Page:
Waterproofing is the term used to describe the process of protecting the exterior of a building or structure from water. Unlike damp proofing, which describes efforts to protect a building against rising, lateral or penetrating damp, waterproofing covers any method used to protect the substrate from the ingress of moisture and damp, usually from above.
Waterproofing covers such areas of the building as roofs (flat and pitched), balconies, patios, parapets, guttering, down pipes, flashing’s etc. Any structure designed to channel rainwater away from the substrate is covered by this terminology.
Parapet Walls. The top section of walls bear the most amount of weathering from the sun and rain and, if not properly water proofed, can crack and lead to water ingress. Since moisture will descend under the force of gravity, it follows that plaster on the lower sections of walls will be contaminated and even ceilings and off-leading walls if the source of moisture ingress is not stopped. It is, therefore, a good idea to protect the tops and immediate sides of the walls with some form of waterproofing.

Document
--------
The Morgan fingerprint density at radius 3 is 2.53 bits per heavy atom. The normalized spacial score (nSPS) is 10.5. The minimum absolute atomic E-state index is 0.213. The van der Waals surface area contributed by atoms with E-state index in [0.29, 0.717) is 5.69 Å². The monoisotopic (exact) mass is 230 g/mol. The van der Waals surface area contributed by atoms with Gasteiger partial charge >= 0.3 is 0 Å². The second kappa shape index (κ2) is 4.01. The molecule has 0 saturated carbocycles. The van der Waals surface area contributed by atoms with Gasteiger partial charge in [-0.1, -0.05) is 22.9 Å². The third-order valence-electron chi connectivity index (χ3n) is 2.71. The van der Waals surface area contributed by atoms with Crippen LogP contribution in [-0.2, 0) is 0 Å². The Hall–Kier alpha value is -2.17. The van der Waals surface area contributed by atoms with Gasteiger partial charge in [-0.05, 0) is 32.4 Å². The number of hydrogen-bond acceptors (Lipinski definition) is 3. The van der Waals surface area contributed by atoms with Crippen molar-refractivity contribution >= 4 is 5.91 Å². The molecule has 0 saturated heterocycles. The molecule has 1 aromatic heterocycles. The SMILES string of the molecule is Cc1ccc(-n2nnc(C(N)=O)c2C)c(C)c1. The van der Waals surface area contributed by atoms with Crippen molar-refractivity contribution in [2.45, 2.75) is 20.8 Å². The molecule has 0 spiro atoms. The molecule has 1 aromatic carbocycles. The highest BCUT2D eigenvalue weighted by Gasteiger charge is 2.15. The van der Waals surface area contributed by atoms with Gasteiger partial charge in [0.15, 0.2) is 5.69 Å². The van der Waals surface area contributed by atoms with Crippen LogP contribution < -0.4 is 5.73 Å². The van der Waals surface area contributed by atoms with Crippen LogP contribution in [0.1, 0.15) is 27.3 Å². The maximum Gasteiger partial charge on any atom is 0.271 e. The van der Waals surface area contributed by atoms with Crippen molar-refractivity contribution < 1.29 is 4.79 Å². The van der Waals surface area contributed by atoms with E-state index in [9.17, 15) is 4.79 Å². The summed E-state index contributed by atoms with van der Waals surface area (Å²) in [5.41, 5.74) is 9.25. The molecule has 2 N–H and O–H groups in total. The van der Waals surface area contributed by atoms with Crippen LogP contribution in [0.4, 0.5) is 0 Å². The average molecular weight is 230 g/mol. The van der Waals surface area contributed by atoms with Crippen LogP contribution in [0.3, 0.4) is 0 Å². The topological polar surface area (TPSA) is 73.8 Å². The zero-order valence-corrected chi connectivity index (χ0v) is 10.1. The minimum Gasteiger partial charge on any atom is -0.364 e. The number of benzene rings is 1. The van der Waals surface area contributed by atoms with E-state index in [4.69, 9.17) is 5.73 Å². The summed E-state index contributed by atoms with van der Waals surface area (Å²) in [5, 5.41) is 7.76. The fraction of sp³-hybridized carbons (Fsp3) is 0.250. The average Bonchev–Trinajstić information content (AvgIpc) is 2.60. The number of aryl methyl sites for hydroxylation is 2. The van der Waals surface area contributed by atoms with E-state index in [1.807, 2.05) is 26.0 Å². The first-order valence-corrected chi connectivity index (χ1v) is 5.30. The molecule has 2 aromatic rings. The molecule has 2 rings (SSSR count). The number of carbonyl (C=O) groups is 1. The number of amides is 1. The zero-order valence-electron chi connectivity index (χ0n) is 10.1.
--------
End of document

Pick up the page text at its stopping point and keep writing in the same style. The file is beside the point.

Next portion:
Flashing’s/Gulley. All Joints between walls and roofs need to be adequately insulated. Flashing’s are a common source of leaks and it is important to ensure that these are properly sealed. Flashing’s are normally constructed of metal and should be recessed into the brickwork structure to provide full protection. Leaks need to be repaired promptly to avoid damage to structures and ceilings
Flat Roof/Balcony/Patio. All three these areas require adequate waterproofing to prevent moisture from penetrating the ceiling beneath or spreading laterally and invading the structure walls. This type of waterproofing is usually covered by the addition of either a screed or tiling. A flat roof must have an adequate “fall” to water outlets (minimum of 2%). The outlets should ideally be 10cm flanged outlets to accommodate heavy rain and prevent the build-up of moisture at the walls.